And lest we think this is all just jerking off, why are the jews still around? Why didn't they get wiped out like the elomites, the caannaites, and the bajillion other tribes that ran around with their own myths at the time? The jews say they are god's choesn people as a kind of humble answer to this question. But my take is that their faith embodies something like the idea of 'collecetive responsbility' - when they'd get smashed and conquered, instead of adopting the gods of the people who conquered them, or giving on their own god, they said "we must have done this ourselves by violating gods laws", and thus they _looked at what went wrong_ and then developed notions of justice and fairness that look explicitly designed to prevent, say, massive economic inequality because of debt. Exodus reads like a _progressive_ set of rules, as long as you view them from the perspective of people of that era. Where the hell did tha come from? My guess is that after they'd get carted off to slavery, people all realized that hey, we were being really shitty to each other just before we got invaided. Maybe we lost god's favor?

That attitude is the cultural equivalent of a human being who owners their shit, and takes responsibility for their own choices in live, and tries their best to live a good life rather than bitching and moaning about how they are a victim. That is a powerful, effective way of living. So if you ask me, 'why are the jews still alive', i woudl say "they used their faith as a survival tool, and if The tool works, there must be some truth to the beliefs that the tool requires its operator to maintain."

I feel like i live in a world dominated by adherents of the Church of the Little Red Hen. Try imaginign that in place of christianity - it isn't even that hard! Cultural hennists insist that the hen WAS real and DID bake break and if you live a good life and work hard, you too can partake of the everlasting bread of heaven. The ahennists point out that, look, we never see animals form coalitions to manufacture baked goods, or really, to form any coalitions at all! The whole story of the little red hen looks like it's made up to control people, and really, if you think very carefully, is a theinly veiled defense of both capitalism and financial inequality. Both of those perspectives are so childish they aren't worth the time - we need more people willing to go further, like your post does. Thank you.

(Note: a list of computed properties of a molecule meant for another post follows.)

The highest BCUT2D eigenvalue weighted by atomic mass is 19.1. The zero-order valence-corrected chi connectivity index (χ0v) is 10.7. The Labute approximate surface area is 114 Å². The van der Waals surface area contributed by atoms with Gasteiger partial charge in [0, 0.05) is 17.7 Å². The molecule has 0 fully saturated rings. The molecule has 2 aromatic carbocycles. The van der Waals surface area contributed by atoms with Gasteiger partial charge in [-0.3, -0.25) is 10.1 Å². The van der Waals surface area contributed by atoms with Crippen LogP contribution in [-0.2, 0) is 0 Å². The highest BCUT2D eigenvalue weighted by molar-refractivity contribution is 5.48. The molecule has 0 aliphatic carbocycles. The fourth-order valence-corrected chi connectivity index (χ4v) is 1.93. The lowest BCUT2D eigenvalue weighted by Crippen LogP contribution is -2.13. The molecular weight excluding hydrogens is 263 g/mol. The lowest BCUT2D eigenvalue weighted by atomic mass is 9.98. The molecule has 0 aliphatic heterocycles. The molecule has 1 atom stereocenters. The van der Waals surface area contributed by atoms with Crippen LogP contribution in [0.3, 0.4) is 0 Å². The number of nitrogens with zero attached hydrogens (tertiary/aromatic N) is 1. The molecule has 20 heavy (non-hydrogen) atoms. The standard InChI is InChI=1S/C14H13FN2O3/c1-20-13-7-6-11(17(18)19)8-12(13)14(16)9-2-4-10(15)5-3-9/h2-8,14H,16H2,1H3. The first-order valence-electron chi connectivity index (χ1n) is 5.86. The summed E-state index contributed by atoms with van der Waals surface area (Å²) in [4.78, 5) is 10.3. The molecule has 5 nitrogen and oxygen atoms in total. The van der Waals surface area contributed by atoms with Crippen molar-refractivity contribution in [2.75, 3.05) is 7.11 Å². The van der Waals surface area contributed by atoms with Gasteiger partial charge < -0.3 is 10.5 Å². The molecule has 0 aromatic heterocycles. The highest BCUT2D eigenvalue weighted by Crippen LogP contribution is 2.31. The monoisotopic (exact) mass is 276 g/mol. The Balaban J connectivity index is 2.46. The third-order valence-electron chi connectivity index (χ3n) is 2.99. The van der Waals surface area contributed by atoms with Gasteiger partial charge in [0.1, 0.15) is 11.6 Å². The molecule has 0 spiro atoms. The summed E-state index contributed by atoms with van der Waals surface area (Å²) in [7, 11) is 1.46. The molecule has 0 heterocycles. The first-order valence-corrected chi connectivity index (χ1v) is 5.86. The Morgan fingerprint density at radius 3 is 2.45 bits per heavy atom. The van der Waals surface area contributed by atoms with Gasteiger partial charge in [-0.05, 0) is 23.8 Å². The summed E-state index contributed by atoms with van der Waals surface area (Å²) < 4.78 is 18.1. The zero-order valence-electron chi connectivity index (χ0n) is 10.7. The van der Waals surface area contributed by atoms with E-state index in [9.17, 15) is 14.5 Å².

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Haha, perfect. You post about Jewish theology and the first two responses are argumentative. ברוך הבא to the family, I guess?

Also, here's hoping your conversion is with (or at least in dialogue with) a Sephardic rav. You're Spanish, we should get to keep you

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Hi Antonio, always enjoy you're writing, but I suspect the 20 year old you (and 20 year old me) wouldn't find this convincing. I've got an undergrad degree in physics, but never went to grad school, nonetheless, I know the physics mindset and vibe.

You say: "who has the burden of proof here? The religious in a universe we assume to be godless, or the atheists in a world we assume has some something driving this order-out-of-chaos we see? " The materialist reply is of course, what would a world without god look like? Ummm. out of order chaos sounds about right.

You say theodicy is a problem. Well, for the atheist, it's the expected. Only the religious view it as a problem. Which is fine, but it's not an argument *for* god.

You say: "To discard any notion of God in the universe, you have to enthrone humans and their grand intelligence in that role instead". Of course you don't.

You say: "Nihilism, true existential nihilism, is something most of us can’t really live with for any length of time." Here we go. That's the heart of your essay. We've evolved social creatures who are biologically programmed to follow norms (cf Joe Henrich gene-culture evolution). As such, norms need justification. And god is norm justification. And our lives are empty existentialism, but if you make your own meaning, norms are meaningless, so it's almost impossible to avoid the logical drift into nihilism.

I guess my point here is that I do think parents need to follow norms greater than themselves, if nothing else, for their kids to have some bedrock to avoid the harshest winds of cultural insanity. And while that justifies orthopraxy, which to me as a materialist is obviously a fine and good thing, it does not justify orthodoxy and belief in god.

Anyway, go luck on your continued journey, and hope the writing sheds more light than heat on the world.

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I don't agree with this practical approach to religion. To paraphrase C.S. Lewis, you are simply a middle aged man letting the world find its place in you, not the other way around. When your religion is only an adjective that's useful, borgeois, or Puritan, etc, you are still living in the smudges of language without spiritual responsibility. Neither the Devil nor God want you.